Updated 04/19/13 – 6:44 p.m.
CHICAGO (CBS) — The surging Des Plaines River has overwhelmed the town of Forest View, flooding the vast majority of the area, and prompting a massive evacuation.
WBBM Newsradio’s Nancy Harty reports about 90 percent of the community is flooded and nearly 700 people are being evacuated by boat, after the river spilled over its banks and gushed almost a mile to the east.
Originally, authorities thought a levee broke, but Village Administrator Frank Yurka later said they believe there was just too much water, and it went over a 20 foot high berm.
Firefighters from Forest View and surrounding communities helped rescue residents using red inflatable rafts with gas motors.
Chris Dumas tried to stick it out, but by 2:30 Friday afternoon, the World War II veteran realized it was time move. Firefighters pulled him from his home, which was underwater, back to dry land.
He said he decided to leave “when my lights went out, and I was not going to go in the basement to turn on the electrical, because you might as well call a funeral director to get my cadaver.”
Dumas has lived Forest View most of his life, and said he’s never seen it this bad.
“Well, I’m used to airplane crashes and surviving World War II,” he said, not levee breaches.
Forest View Village President Richard Grenvich described the situation in the village as “unbelievably horrible.”
“I mean, it’s hard to describe what the water had done over the past 18 hours or so,” said Grenvich.
He said he learned the water was headed toward his village around 9 p.m. Thursday. Evacuations started soon after in the village of about 700 people.
Evacuations in Forest View have not been mandatory, but as more and more residents lose power, they’ve been opting to leave their homes behind for the next couple of days.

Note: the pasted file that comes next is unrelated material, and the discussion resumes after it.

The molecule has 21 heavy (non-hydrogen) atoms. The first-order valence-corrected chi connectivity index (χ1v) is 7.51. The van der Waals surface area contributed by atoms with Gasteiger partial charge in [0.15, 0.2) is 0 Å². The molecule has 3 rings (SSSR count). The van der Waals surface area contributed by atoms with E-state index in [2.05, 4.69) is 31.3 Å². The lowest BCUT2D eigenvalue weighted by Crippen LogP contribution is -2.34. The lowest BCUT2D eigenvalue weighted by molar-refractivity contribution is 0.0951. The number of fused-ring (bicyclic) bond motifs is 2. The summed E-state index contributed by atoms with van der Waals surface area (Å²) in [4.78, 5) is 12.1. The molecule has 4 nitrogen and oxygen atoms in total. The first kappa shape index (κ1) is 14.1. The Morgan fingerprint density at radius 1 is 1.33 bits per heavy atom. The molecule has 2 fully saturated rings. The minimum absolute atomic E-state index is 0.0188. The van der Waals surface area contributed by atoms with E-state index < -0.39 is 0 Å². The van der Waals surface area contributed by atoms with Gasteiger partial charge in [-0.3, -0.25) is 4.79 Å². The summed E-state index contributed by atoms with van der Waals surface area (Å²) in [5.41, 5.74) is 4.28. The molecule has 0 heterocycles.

Among the damaged properties is the village’s five-year-old fire station and new 911 center.
Deputy Fire Chief Randy Kappmeyer said they have about two feet of water in the fire house but were able to rescue all but one vehicle – an ambulance.
Frank Mamolella said his sister called him, hysterical, and saying the river was coming.
“I couldn’t put it together that it was the Des Plaines River, because we’re so far east from it. We’re over a mile east of the river, and when I came down the street, and I saw the water gushing down 46th Street, it looked like somebody ruptured something,” he said.
He raced over to his childhood home and, after three hours, had to give up trying to stop the water from coming in. He said he’s worried about family possessions inside his childhood home, which is now underwater.
“That’s all our memories. It’s wiping out my family’s history, and also all our furniture and memorabilia,” Mamolella said.
Yurka said village crews were going to attempt to divert the river south on Harlem Avenue using concrete barriers, so that the flow would go away from waterlogged homes.
If there is a bright side to this, it’s that the Des Plaines River has crested here as of Friday morning, so residents were hoping to be able to get back into their homes within a day or two.